The Father

Sadly, as in life, dementia has become an increasingly familiar subject on screen – since Julie Christie in Away From Her (2007) and Julianne Moore in Still Alice (2015), we’ve seen it recently in horror movies (Relic), documentary (Dick Johnson in Dead) and now, through a stunning, Oscar-winning Anthony Hopkins performance, in The Father.

Based on Florian Zeller’s own adaptation of his 2014 Parisian stage play, The Father takes place in a comfortable Maida Vale mansion flat, reminiscent of those rooms in Michael Haneke’s Amour or Yasmina Reza’s  Art and The Gods of Carnage (a play which Roman Polanski made into his claustrophobic film Carnage).

The apartment’s occupant is 80-year-old Anthony, played by veteran star Anthony Hopkins, and he seems happy enough in his armchair and cardigan, listening to his classical music. His daughter Anne pops in, full of breezy optimism about a new girl coming to be her father’s carer. Anne is beautifully played by Olivia Colman, with a warmth and loveability you immediately sense might conceal brave yet brittle fronts.

You feel this is a daily routine, during which Anne won’t admit she’s considering a nursing home while patiently enduring the rigmarole of finding yet another new home carer. “The last one,” thunders Anthony, “stole my watch.” The new girl arrives, played with perky goodwill by Imogen Poots. Anthony takes a shine to her and flirts, pouring her whisky and twinkling with charm.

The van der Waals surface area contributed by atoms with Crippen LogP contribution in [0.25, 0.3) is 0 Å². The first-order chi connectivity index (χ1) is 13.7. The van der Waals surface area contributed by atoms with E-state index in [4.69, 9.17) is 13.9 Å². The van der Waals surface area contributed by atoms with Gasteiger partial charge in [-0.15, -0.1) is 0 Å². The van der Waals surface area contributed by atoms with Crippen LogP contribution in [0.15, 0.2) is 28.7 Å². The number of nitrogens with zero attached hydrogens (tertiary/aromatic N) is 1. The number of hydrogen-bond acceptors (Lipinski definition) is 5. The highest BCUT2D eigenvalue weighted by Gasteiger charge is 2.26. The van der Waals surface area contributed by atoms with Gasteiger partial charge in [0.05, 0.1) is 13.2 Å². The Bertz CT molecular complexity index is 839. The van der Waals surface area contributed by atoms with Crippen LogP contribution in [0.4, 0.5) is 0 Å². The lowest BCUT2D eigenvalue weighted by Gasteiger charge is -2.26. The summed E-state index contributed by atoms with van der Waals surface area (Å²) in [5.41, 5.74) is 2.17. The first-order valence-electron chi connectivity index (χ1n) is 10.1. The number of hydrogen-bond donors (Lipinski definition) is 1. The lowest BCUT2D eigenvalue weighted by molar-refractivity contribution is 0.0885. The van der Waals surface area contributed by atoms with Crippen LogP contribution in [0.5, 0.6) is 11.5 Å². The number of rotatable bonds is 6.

Suddenly the film shifts. The apartment isn’t quite the same and there’s a strange man (Mark Gatiss) sitting there, reading the paper. Anne comes back, but she’s now played by another Olivia, Olivia Williams, and she’s going to cook a chicken. Reality is unravelling, fraying like Anthony’s old cardie.

Seeing Hopkins grapple with his character’s hold on reality, clinging to his own flat and to his own version of his past, is both terrifying and amazing. We admire the craft, the acting, the writing, yet this film probes so many difficult and painful real subjects – why do we want to even watch it? 

I think it’s because there is love coursing through every scene. It’s in Colman’s tear-stained looks of pity, lacerating guilt and despair; and it’s in Hopkins’ fear and confusion, pride and desperation not to be misunderstood, not to be deemed crazy, to cling on to his self-respect as a father and whatever it was he did, clearly successfully and respectably, in the past. “I feel like I’m losing all my leaves,” he wails, like King Lear in a storm, reaching for his daughter, for someone to love.

Taking us right into the mind and the frustrations of a man – and daughter – suffering the cruel indignities of dementia, The Father showcases Hopkins’ finest film performance since The Remains of the Day. He made me weep in that one, too.

you can read my interview with Florian Zeller tracing the making of The Father here